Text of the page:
This article is the first in a four-part series which describes each of the 4 Bioteams Zones, starting with the Leadership Zone.
This article was originally published in 2005 by Ken Thompson and Robin Good.
In The Bioteaming Manifesto we argued that traditional teams have key weaknesses and limitations and are now being replaced in organizations by Virtually Networked Teams.
We described the problems these teams face and pointed to critical issues that can make technology both part of the solution and part of the problem.
What emerged as being critical is the realization of Virtually Networked Team’s strong character and dynamic nature, almost as it would be a separate entity from the members making it up.
We also proposed that this new understanding could be further promoted and made useful to a greater number of people by working around the definition and establishment of a new discipline centred around the study of Bioteams.
Bioteaming is as such a new research area focused on the systematic study of natures’ historically most successful living teams while identifying best methods and approaches to transfer and integrate nature’s best solutions into the daily life of Virtually Networked Teams present handicaps and limitations.
Key overarching principle:
Bioteams treat all team members as Leaders
In an perfectly working bioteam there are no leaders. Everyone contributes to the well being of the team and to achieving the agreed goals.
In a bioteam there are no leaders issuing orders, as everyone is broadcasting relevant bits of information just-in-time to all other team members.
Leaders are not needed as there are no rigid permission structures and any team member can take timely action relative the information received. Direct, responsible individual action is supported and facilitated.
Transparency and clearly agreed policies are the foundations for all this to happen.
Rule 1 – Send out timely information
Nature’s teams don’t issue orders.
Nature’s teams broadcast information bits and expect receiving teammates to take appropriate action just-in-time.
In Nature there exist two types of key information bits: Opportunity and threat information bits.
An example of opportunity information bit is where a bee spots a good nectar source and dances the waggle dance to show the other bees where it is . An example of threat information bit is when an ant spots a predator and quickly broadcast its presence to the other ants who will take the appropriate aggressive or defensive information .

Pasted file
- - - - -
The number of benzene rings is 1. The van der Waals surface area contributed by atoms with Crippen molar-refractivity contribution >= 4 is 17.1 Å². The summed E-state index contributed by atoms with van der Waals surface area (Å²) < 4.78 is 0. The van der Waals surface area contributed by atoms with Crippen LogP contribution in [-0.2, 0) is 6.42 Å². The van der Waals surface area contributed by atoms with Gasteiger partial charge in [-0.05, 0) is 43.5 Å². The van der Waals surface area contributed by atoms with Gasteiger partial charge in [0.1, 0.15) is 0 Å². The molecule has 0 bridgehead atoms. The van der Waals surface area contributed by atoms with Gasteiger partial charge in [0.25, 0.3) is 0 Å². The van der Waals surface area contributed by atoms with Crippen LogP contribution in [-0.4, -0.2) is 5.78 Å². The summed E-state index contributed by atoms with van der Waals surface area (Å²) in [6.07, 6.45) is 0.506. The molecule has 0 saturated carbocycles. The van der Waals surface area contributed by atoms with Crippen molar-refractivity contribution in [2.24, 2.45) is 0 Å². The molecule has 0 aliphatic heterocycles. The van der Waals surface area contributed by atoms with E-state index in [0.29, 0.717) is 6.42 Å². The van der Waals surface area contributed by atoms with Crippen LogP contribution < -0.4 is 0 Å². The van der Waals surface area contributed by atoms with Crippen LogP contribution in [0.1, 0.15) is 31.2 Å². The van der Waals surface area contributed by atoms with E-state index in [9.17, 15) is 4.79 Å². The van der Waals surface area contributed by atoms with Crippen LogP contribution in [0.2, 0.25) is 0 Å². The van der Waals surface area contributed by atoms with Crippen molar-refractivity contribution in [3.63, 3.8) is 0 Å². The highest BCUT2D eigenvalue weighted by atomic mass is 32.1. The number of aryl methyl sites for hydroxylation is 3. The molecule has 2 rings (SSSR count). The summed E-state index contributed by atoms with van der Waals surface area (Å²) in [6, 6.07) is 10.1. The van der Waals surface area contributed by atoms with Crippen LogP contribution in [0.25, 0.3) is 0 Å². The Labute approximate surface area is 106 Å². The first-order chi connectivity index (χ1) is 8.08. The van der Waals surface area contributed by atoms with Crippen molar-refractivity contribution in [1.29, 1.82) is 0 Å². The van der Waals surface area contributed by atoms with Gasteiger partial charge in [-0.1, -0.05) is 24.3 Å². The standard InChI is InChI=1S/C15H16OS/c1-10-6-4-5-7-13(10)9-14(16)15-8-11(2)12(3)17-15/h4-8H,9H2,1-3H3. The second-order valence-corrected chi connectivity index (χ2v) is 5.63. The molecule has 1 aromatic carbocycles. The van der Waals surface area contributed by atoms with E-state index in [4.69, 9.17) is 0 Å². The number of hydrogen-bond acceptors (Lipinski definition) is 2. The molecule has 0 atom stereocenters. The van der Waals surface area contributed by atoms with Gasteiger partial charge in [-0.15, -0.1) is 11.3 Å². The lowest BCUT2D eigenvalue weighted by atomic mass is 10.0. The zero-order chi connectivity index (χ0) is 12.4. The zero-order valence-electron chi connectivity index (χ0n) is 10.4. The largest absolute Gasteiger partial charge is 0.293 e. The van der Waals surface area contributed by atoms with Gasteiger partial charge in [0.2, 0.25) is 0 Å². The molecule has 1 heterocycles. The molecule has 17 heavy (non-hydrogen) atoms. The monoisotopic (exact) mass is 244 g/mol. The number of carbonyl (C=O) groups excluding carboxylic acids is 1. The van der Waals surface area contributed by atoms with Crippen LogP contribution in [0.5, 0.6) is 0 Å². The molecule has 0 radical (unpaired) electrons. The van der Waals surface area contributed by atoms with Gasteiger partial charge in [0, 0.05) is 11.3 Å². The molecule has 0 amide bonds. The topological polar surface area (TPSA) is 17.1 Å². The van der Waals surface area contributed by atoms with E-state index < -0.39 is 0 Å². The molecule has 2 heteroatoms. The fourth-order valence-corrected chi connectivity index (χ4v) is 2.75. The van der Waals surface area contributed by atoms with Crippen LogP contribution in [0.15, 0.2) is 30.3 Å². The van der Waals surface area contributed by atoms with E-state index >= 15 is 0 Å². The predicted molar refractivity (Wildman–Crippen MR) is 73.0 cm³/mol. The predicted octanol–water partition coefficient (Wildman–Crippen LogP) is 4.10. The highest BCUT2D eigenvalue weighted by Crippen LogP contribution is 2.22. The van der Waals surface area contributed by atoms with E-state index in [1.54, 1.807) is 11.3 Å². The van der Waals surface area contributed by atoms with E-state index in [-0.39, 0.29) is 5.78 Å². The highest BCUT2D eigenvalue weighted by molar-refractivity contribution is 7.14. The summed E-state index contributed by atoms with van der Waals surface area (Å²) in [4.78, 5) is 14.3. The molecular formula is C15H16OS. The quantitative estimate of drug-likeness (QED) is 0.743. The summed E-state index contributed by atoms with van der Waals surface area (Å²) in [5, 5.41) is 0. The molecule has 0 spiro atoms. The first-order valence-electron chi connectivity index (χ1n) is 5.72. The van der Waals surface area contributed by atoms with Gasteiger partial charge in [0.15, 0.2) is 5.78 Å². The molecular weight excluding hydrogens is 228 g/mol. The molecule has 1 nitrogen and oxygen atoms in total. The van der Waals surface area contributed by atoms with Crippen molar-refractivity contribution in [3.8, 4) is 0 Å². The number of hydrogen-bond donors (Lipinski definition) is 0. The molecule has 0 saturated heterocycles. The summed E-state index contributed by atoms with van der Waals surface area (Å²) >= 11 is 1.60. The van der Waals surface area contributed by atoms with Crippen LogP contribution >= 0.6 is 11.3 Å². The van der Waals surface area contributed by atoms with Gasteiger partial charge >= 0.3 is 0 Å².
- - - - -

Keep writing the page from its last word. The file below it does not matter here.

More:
One unique trait that characterizes opportunity and threat information bits is that they tend to be urgent. If bees don’t immediately exploit the honey source just found some other insect will. If ants don’t have a razor sharp response to the enemy scout they may face a potential lethal surprise attack.
In all cases nature teams have evolved a simple approach to communicate urgent information widely and instantly without doing nothing more than sending out just-in-time information bits and letting everyone take action in an independent fashion.
But why don’t nature’s teams issue orders?
The reason for this is that scientific research shows that orders have a higher ‘information complexity’ than situational information and are more difficult to assemble and broadcast quickly to teammates.
Orders are also more likely to contain errors and to be misunderstood.
You can check this out by experimenting with work colleagues by giving out alternatively information bits and “order” information. You will discover that when you give order information you inevitably have to supply considerable more situational information to ensure that the order is properly understood.
What is evident is that Nature has evolved an approach of simple message transmission coupled with enough distributed self-intelligence within each of the receivers for being able to know what to do with it.
Team members have huge amount of local distributed intelligence (i.e. their brains) for working out the required action for them given their situation
Learning from nature means that teammates must be trained to expect information rather than orders and must be able to quickly work out appropriate responses without having to be told.
If we start providing just-in-time information bits to a virtual networked team which has been exposed only to receiving “orders” and “instructions” there will only be one response – team paralysis. The team members will digest the information but will not take action.
Today’s organisational teams face exactly the same problems as nature’s teams:
- Information needs to be communicated to all teammates quickly
- Members of a team are generally very busy and they don’t have the time to read and understand complex instructions. They brief, synthetic, focused, short messages.
One-way is okay
When an ant or a bee broadcasts a message to another ant or bee it doesn’t wait for a response.
Often times, in Nature, speed is the essence.
The main reason nature’s teams communicate this way is that if they waited for a response they would probably get eaten before it arrived. These insects rely on razor sharp fast responses to survive.
Nature’s teams subjugate everything to speed.
Speed enables living animals to move to more powerful positions further up their ecosystem.
Speed is the essential difference between the species at the top and bottom of the food chain.
That’s the difference between a plant and an insect or animal.
As natures’ teams are communicating information rather than orders it follows that their communications can be broadcast rather than conversational. Therefore these messages do not need responses – they are one-way.
This enables very fast team reactions.
However look at our organisational teams:
The current school of thought is that you should generally allow and wait for a response to electronic communications. However this style of working drastically hampers the team’s speed, agility and responsiveness. Everything stops while somebody does not reply or somebody is away from his or her screen or someone’s email gets bounced.
In today’s organisational teams increasing speed and responsiveness is usually the number one challenge.
Adopting information for action and one-way messaging is an excellent strategy for addressing this challenge.
In aviation there are two critical communication terms universally used in all radio transmissions – ‘Roger’ and ‘Wilco’. ‘Wilco’ means I have received your message and Will Comply with it. ‘Roger’ just means I have received your message but I may or may not act on it.